Furthermore, Islam4UK are a group of Islamic extremists.  What they want is animosity towards Muslims.  There are many, many moderate Muslims in the world – ordinary people who are religious but are happy to live in the society that they do, enjoying their faith and letting others do the same.  What extremists want are people to join their side and the only way they can do this is by polarising people, by getting these moderate Muslims on their side.  Of course, the moderates aren’t going to be convinced that they should commit extreme acts without a good reason and the best reason of all seems to be “because non-Muslims hate you”.

By getting non-Muslims to attack Muslims it will make moderate Muslims feel threatened, make them feel that they don’t belong to the community as a whole and, instead, can only trust their Muslim brothers and sisters.  Such a move would galvanise all Muslims against anti-Muslim sentiments, thus creating the army that Islam4UK needs to seriously challenge the established laws and practices of the UK.

Thus, we find ourselves in an odd position.  The more extreme things Islam4UK do, the more the press reports it.  The more the press reports it, the more people make stupid generalised comments about Muslims.  The more Muslims feel threatened the more likely they are to join extremist organisations.  The more members extremist organisations have the more likely they are to do extremist activities.  The more they do these extremist activities the more likely they are to feature in the press.  Do you see the circle?

The Press Is Not Helping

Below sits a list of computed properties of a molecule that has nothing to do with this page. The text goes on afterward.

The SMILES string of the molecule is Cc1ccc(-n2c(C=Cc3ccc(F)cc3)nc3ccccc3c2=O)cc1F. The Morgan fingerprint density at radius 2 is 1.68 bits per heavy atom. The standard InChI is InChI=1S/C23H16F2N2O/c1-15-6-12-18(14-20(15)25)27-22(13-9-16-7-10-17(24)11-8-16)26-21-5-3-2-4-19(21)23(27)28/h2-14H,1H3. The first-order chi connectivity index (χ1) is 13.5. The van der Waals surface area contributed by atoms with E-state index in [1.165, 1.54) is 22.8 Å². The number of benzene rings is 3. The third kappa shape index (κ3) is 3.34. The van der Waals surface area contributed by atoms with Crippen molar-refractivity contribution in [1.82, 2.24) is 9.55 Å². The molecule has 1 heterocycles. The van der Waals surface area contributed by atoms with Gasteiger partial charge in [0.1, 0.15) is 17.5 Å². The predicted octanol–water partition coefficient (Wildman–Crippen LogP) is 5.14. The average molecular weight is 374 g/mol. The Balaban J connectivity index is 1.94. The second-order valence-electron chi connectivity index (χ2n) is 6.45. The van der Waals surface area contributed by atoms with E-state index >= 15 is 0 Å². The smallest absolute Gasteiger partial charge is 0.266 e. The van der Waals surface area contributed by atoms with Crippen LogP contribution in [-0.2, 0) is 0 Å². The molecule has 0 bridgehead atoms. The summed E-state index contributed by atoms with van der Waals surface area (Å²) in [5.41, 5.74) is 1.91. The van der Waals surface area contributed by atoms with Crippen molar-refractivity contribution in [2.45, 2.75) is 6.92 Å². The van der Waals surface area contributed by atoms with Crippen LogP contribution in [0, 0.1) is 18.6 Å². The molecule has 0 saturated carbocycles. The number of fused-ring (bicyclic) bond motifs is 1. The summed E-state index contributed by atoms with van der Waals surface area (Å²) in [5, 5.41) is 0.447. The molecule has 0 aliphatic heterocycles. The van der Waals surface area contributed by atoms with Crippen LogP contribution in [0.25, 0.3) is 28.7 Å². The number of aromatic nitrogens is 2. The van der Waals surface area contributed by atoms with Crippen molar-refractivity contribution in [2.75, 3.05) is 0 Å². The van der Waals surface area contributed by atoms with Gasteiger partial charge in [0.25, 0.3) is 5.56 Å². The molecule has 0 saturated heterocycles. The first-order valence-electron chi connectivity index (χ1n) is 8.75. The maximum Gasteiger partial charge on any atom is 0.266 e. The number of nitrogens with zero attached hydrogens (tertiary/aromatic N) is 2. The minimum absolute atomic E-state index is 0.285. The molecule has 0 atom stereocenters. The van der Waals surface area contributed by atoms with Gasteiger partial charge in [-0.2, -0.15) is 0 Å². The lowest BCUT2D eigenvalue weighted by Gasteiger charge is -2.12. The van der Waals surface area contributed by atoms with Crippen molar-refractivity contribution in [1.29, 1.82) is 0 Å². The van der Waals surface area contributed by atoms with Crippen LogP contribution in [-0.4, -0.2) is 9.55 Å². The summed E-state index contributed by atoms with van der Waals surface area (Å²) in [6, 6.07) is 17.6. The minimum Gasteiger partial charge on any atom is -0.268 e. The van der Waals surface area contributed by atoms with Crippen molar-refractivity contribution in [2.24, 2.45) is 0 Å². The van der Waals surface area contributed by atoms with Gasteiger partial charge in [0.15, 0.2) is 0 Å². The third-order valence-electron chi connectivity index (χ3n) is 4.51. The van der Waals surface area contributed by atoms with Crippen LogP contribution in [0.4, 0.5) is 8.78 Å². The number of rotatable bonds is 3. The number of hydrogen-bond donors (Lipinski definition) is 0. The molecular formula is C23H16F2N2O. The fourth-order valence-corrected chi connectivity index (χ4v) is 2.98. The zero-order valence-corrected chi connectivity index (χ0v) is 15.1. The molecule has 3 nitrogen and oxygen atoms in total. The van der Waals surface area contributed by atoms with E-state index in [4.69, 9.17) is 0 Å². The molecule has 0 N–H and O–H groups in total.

The press want to sell copy.  People buying their paper is good for them and the way to get people to buy it is to either to make them angry or scare the shit out of them.  Extremist Muslims tick both of those boxes.  Good for them and the press, bad for us.

The weird thing about this story in particular is that they use the headline “Muslims clash with police after burning poppy in anti-Armistice Day protest” rather than using the term “Islamists” (usually used to denote the political side of Islam, i.e. those who believe in the establishment of Sharia Law) or “Muslim Extremists” (Muslims that typically hold ‘fundamental’ or otherwise unorthodox views about Islam).

Both of these terms seem far more accurate.  Andy Bloxham, the author of the article, probably didn’t write the headline (they seldom do) but he uses the phrase “Islamic protesters” in the first sentence of the article, thus clearly stating their views on Islam.  The headline writer, however, either didn’t see that bit or, and this is far more likely, believed that the generalised term “Muslims” would sell more copy than the more accurate alternatives.

And So?

Personally, I think the press coverage that these groups get in the press should be stopped.  One of my friends said to me that all protests should be covered by the press.  They have a right to protest and the world has a right to know that they did so.  But with groups like these, ones much like the ‘proscribed’ groups, the benefit of reporting their protest is surely greatly shadowed by the damage this does to Muslims and our society.

If the urge to cover these protests is too much then coverage should be short, concise and matter-of-fact.  There was a protest by some Islamist group, 35 people turned up and that’s it.  Headlines that seem to say “Muslims hate fallen soldiers” are no help to anybody and are merely inflammatory.  Those sorts of remarks exist simply to create controversy where it does not reside and create debate on topics that aren’t even worth debating.  There are people with strange and evil views but they don’t make the paper, why report this?  Because it sells copy.

On a side note, I am aware of the irony of this post.  I’m arguing that the press shouldn’t report on it because it brings it to people’s attention and yet here I am writing about it myself, thus joining it.  Perhaps, but if the Telegraph hadn’t done it in the first place I wouldn’t be writing about it now.  I’d be asleep, not worrying about what stupid thing the media was going to do next.